Confessions of my Past, Present and Future
Jeffery X Martin
I tend to think a lot of writers my age, which is none of your business, were introduced to the horror genre through the works of Stephen King. My mother allowing me to read The Shining at an early age certainly helped set the path, but it wasn’t until I got my hot little hands on Night Shift that the horror bug really wrapped itself around my cerebral cortex and began to tighten.
King didn’t use high and lofty language. No “sepulchres by the sea” or “Cyclopean eldritch cities of madness and despair.” Sure, I like those things now, especially the madness and despair, but King spoke in words I could understand. When the Boogeyman came shambling out of the closet in King’s story, I got it, and I got it good. Nightmares followed that story, and a couple of the others. I was also touched by his more human than inhuman tales, like The Girl in the Barn, filled with evocative imagery and the wretched stink of regret. It was then I understood that horror was not just all boogedy-boogedy and cheap scares. It was a state of mind, a place in the heart, and to explore it thoroughly, one had to venture into the most frightening place of all: themselves.
As influential as Night Shift was, it still didn’t hold top rank for Scariest Thing I Had Ever Read. That lofty title belonged, and still belongs, to a book my mother and I found in a used book store, decades ago. We kept it in the little trailer my family went to on summer weekends. I think now I kept it there because I couldn’t bear to bring it home. It needed to stay there, not invading my real world, like a darkly shining secret.
That book was Michael McDowell’s paperback masterpiece, The Elementals.
It’s the kind of book you have to work up the courage to read and breathe deeply to get through. It pushed buttons I didn’t know I had, filled with scenes so strong, I found myself looking over my shoulder to make sure there weren’t creatures following me. Just thinking of it now makes me shudder.
The abandoned house by the sea, slowly filling with debris and reeking with mold and mildew. The creatures that live there, black-eyed and slack jawed, sand falling from their distended mouths. It was utterly horrifying. I read it once a year for years until the book was lost or disappeared. Something happened to it.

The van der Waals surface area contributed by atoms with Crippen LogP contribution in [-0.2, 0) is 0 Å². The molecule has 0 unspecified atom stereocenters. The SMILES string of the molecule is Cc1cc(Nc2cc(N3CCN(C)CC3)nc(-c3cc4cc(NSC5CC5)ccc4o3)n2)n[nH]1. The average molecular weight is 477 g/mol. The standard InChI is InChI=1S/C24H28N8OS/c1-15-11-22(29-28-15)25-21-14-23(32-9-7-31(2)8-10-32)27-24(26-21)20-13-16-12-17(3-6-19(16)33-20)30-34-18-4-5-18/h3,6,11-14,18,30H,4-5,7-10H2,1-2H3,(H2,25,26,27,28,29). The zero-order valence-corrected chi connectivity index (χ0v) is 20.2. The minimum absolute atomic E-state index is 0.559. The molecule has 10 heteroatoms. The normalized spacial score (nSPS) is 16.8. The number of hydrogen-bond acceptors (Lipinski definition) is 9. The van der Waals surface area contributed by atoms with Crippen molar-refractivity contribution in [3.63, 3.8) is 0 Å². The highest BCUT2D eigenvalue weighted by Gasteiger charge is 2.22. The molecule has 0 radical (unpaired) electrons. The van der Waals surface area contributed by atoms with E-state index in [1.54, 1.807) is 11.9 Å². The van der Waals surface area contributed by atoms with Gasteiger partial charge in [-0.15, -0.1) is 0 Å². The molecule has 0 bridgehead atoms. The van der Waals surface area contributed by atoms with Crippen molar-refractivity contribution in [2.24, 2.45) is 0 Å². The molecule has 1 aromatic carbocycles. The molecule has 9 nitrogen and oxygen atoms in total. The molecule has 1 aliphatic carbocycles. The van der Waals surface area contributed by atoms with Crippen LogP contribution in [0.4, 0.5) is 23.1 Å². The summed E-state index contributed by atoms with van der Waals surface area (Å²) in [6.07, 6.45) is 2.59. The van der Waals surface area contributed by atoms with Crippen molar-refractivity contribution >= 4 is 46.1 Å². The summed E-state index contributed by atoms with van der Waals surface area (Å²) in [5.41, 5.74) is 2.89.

I have it on my Kindle now, and I have yet to tap it open. It’s not for fear of disappointment. Too many scenes have been burned too deeply into my brain from that book. No, it isn’t being let down that I’m afraid of. It’s going back. It’s re-entering that world. Meeting those monsters again face to face. I want to do it. I truly do. The same way I want to touch a freshly-painted park bench or lay my hand gently against a burner to see if it’s still hot.
Finding a story that can fill you with tear-inducing dread is rare and powerful. You wear it around your memories like a black talisman, a heavy thing that absorbs light. I read both of these books before I was ten years old. I kept pounding them into my head until I could quote paragraphs from them. The only way for me to stop being afraid of those stories was to master them. Yet, even as an adult, those characters, those sequences, those images, still come to me in dreams and make me wish I could wake up.
Maybe I’m haunted.
Maybe I want you to be haunted, too.
Doesn’t make me a bad person.
I went through a period of time where I just didn’t read much. Two marriages that went the way of the dodo, a tendency towards work addiction, a strong love affair with the bottle (well, at least I came away with something) took my attention. I was so busy taking care of things that I wasn’t feeding my brain. This became apparent when I had a small mental breakdown in the parking lot of the soul-sucking corporate job I held at the time. My wife (my third one, the one who has stuck with me, and may the gods remember her name for that) promptly took me home, and I spent three or four days in bed.
What books get you through non-stop crying jags and tiny psychotic breaks with reality? Well, I’m sort of an expert at that, so let me tell you, friends.
Cat’s Cradle by Kurt Vonnegut, Jr. is the perfect book to remind of just where you stand with the Universe, and the answer to that cosmic question is fuck all. Vonnegut presents a religion, Bokononism, based on the fact that all religions are lies, designed to make people feel better about their lives, and their deaths. I was leaning towards suicide a little at that time, like one does, but I opted against it. After all, a death is just a drop in the bucket.
You really want to piss someone off?
Stay alive as long as possible.